The most widely consumed type of meat worldwide is chicken meat. It is also more common than pork, which is still infrequently consumed in numerous countries. One of the main reasons why chicken meat is so widespread is due to its rich nutrient content, which has made it an essential part of the diet of athletes and those who maintain their figure. It's important to note that the different parts of the chicken have different quantities of nutrients and therefore, varying amounts of proteins.
But in general, how much protein does chicken meat contain? The most dietary part of the chicken is the chicken breasts, with every 3.5 oz (100 g) of chicken breasts with the skin containing 19 g of protein. In the same amount of meat, but without the skin, you'll find 21 g of protein. With that in mind, also consider the fact that chicken fillet doesn't have a single gram of carbohydrates, making it particularly suitable for diets and to some extent low-carb and protein diets.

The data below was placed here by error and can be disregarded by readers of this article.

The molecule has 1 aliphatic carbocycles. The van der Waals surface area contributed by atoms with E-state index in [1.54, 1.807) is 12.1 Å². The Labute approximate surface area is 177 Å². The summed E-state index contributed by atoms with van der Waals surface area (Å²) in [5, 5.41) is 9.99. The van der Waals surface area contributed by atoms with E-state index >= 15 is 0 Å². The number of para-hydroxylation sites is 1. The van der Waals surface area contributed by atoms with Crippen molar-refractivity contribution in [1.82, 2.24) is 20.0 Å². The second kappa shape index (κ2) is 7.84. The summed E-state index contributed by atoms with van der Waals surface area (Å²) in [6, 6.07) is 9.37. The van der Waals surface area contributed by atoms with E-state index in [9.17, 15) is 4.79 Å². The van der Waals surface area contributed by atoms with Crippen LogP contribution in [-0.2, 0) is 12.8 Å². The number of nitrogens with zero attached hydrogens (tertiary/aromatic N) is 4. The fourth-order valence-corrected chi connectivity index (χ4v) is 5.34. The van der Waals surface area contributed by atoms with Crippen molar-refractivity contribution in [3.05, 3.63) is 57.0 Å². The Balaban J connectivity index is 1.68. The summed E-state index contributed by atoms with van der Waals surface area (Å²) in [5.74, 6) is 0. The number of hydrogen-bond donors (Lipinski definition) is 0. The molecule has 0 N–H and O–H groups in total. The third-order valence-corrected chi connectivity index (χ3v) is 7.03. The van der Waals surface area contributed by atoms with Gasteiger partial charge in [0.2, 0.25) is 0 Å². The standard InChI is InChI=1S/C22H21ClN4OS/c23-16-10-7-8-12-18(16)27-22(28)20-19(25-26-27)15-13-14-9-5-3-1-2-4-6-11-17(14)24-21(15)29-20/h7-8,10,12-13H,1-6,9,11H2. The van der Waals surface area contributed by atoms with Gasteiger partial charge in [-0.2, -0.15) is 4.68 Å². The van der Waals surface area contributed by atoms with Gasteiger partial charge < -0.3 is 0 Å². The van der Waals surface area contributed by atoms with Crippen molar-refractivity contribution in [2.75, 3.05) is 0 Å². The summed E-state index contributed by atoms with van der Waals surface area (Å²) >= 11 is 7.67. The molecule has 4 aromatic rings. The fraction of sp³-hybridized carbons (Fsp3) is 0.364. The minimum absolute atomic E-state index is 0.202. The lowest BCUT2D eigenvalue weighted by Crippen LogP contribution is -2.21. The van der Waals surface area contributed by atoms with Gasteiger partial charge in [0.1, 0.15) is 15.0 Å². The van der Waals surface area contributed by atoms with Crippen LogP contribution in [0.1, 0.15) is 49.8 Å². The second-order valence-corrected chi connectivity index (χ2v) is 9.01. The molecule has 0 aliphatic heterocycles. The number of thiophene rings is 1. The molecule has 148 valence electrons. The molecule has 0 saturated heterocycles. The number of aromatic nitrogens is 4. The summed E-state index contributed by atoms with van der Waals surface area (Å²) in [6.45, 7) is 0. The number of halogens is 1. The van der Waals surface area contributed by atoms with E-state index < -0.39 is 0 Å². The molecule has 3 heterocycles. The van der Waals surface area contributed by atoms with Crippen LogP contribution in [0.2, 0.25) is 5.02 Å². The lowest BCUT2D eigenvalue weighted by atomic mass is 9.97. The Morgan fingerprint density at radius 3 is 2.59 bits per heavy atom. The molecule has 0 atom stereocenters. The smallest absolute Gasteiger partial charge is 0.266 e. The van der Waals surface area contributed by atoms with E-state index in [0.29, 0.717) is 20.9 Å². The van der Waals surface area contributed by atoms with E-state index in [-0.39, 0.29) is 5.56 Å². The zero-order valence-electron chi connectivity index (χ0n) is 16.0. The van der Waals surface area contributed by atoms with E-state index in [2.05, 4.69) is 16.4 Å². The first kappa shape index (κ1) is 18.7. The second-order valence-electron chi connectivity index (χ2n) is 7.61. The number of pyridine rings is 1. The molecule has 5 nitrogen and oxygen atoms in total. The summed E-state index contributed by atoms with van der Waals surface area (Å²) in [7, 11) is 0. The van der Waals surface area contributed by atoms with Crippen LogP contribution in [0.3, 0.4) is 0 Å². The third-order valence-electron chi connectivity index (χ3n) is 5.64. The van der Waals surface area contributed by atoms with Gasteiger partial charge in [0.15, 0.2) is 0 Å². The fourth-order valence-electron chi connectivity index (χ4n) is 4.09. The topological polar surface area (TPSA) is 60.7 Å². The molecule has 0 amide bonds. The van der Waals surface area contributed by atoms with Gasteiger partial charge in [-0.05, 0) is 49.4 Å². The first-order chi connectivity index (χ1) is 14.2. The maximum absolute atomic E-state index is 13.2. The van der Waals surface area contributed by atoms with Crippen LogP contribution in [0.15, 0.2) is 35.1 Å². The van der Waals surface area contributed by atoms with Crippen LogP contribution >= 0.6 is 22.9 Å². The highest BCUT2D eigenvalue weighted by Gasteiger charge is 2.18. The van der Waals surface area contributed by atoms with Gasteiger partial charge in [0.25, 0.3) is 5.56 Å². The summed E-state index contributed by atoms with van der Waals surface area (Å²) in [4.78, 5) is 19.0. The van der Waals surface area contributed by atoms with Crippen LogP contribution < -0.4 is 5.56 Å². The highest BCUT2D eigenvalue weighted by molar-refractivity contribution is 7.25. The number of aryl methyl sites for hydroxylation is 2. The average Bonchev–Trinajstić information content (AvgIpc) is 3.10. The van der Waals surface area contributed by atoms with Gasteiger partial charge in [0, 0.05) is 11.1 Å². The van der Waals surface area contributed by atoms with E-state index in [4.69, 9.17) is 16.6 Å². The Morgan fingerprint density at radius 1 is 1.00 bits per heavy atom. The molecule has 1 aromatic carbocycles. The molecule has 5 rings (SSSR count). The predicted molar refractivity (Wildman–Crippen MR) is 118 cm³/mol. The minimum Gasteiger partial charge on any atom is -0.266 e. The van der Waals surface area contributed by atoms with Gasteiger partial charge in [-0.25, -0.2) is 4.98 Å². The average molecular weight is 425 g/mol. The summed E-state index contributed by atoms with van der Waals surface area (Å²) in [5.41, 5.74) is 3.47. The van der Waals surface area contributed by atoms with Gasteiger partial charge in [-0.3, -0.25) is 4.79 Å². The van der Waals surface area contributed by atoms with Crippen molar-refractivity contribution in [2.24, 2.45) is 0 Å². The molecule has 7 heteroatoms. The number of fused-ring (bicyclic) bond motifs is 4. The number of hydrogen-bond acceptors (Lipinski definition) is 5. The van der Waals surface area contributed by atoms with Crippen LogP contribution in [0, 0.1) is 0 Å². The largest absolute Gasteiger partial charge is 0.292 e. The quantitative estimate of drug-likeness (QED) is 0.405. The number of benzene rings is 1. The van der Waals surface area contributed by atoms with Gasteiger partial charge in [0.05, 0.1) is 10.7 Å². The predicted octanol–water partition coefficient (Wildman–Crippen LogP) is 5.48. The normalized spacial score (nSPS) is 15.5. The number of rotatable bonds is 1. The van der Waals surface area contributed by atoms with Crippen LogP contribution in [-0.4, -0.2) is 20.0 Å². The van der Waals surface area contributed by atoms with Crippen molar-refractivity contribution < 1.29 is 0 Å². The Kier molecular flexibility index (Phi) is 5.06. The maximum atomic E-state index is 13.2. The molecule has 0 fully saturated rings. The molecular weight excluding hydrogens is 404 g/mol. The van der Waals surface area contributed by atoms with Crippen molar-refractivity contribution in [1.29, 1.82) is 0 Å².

Fried chicken fillet provides the body 33 g of proteins per 3.5 oz (100 g) meat, while the same amount of baked chicken fillet provides 31 g. Sauteed chicken fillet isn't far off, with 3.5 oz (100 g) meat containing 25 g proteins.
The amount of protein in chicken legs is just a tad less, with them also containing a minimal amount of carbohydrates. 3.5 oz (100 g) of raw chicken leg meat with the skin contain about 16 g of protein, while a chicken leg without the skin contains 20 g per 3.5 oz (100 g). The high amount of protein in chicken meat is retained during heat treatment, with an entire 24 g of protein contained in baked chicken leg without the skin. Experts recommend the consumption of chicken meat during weight loss diets, as well as during and after recovery from an illness.